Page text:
The merger of the Chicago Board of Trade (CBOT) and the Chicago Mercantile Exchange (CME) in July to create the CME Group is one of the biggest events in the history of exchanges. The combination of two of the world’s leading players has created the world’s largest derivatives exchange, with pro forma 2006 annual revenue of $1.6 billion, average trading volume of approximately 10.2 million contracts a day in second-quarter 2007 and customers from more than 80 countries.
In the last figures the two companies recorded as separate entities—for the second quarter of 2007—both were shown to be entering the merger at the top of their game. The CME recorded a 15% rise in second-quarter profit and a 17% increase in revenue while CBOT’s net income rose 34% and, excluding merger costs, earnings rose 65%. Overall, the combined group had revenues of more than $500 million in the second quarter of 2007. Such strength gives these once bitter rivals a perfect opportunity to accelerate organic growth and, as they have already indicated they will do, go looking for further market consolidation opportunities. Further international consolidation of the derivatives world beckons, and it is a safe bet that the CME Group will play a major role in it.

Performance Award  — Eurex
Deutsche Börse and SWX Swiss Exchange’s Eurex derivatives market has been active in the consolidation of the exchanges market. It announced at the end of April that it would buy the New York-based International Securities Exchange for $2.8 billion, scuppering plans by rivals NYSE Euronext and the CME Group, and the deal is expected to be completed by the end of 2007, creating the largest transatlantic derivatives exchange: Combined, the exchange had an overall trading volume of 2.1 billion contracts in 2006. The deal is expected to result in cost efficiencies of around $50 million and should herald the trading of products from both exchanges across the two continents.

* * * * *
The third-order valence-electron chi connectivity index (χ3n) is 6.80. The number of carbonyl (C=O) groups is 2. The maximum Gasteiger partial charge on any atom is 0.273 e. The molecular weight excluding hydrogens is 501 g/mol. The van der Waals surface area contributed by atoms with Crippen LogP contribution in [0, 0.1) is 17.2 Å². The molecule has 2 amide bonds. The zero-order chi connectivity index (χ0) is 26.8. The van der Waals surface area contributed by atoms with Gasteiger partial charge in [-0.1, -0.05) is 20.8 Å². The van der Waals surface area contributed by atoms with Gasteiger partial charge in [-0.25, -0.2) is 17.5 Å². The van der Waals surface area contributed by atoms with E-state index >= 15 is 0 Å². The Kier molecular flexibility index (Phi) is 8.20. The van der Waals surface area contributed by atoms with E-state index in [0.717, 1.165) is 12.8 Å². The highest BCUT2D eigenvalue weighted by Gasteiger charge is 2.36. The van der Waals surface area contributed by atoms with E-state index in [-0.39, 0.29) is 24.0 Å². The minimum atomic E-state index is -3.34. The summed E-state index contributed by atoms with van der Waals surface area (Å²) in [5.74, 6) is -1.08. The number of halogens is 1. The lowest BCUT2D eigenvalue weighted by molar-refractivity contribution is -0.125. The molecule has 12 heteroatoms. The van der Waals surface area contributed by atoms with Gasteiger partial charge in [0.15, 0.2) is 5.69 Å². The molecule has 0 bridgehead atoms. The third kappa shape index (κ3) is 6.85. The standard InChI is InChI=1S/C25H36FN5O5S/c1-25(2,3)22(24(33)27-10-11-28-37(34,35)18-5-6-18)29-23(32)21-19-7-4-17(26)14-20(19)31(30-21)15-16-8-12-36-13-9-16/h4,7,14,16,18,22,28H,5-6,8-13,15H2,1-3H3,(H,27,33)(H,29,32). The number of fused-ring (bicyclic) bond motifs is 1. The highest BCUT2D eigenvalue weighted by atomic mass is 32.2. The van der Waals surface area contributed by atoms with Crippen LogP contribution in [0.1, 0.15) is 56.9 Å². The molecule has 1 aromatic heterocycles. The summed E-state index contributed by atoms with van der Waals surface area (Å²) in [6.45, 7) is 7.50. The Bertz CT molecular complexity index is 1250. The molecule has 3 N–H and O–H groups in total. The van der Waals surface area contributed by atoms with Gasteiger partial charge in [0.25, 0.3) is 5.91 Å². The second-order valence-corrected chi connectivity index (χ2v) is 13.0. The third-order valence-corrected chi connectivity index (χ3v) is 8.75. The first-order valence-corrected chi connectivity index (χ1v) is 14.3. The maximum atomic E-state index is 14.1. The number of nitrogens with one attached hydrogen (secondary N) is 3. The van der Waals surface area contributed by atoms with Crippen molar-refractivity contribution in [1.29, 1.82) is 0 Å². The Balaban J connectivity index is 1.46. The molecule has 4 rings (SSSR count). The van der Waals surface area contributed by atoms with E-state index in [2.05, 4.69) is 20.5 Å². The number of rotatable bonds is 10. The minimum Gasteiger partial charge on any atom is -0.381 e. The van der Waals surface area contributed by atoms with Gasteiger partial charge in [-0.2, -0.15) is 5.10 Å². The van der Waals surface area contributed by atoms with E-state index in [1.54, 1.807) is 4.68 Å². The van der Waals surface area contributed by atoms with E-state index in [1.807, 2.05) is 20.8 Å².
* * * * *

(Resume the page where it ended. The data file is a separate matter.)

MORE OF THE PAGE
To be sure, Eurex has made some missteps. Its foray into the credit derivatives market with the first exchange-traded product, launched in March 2007, has proved to be unsuccessful to date, with only one bank, SG CIB, supporting it. But in its core market, growth looks unstoppable: In 2006 it achieved a record turnover of more than 1.526 billion contracts compared to 1.25 billion in 2005, making it the largest derivatives exchange in the world by volume. Almost every successive month this year has brought further records: In January the number of contracts traded year-on-year grew 12%, in February contract volume was 26% higher than a year earlier, in March 34%, and in April 24%. With equity market volatility fueling increases in derivatives volumes, Eurex looks certain to have a record 2007.


Erik Heinrich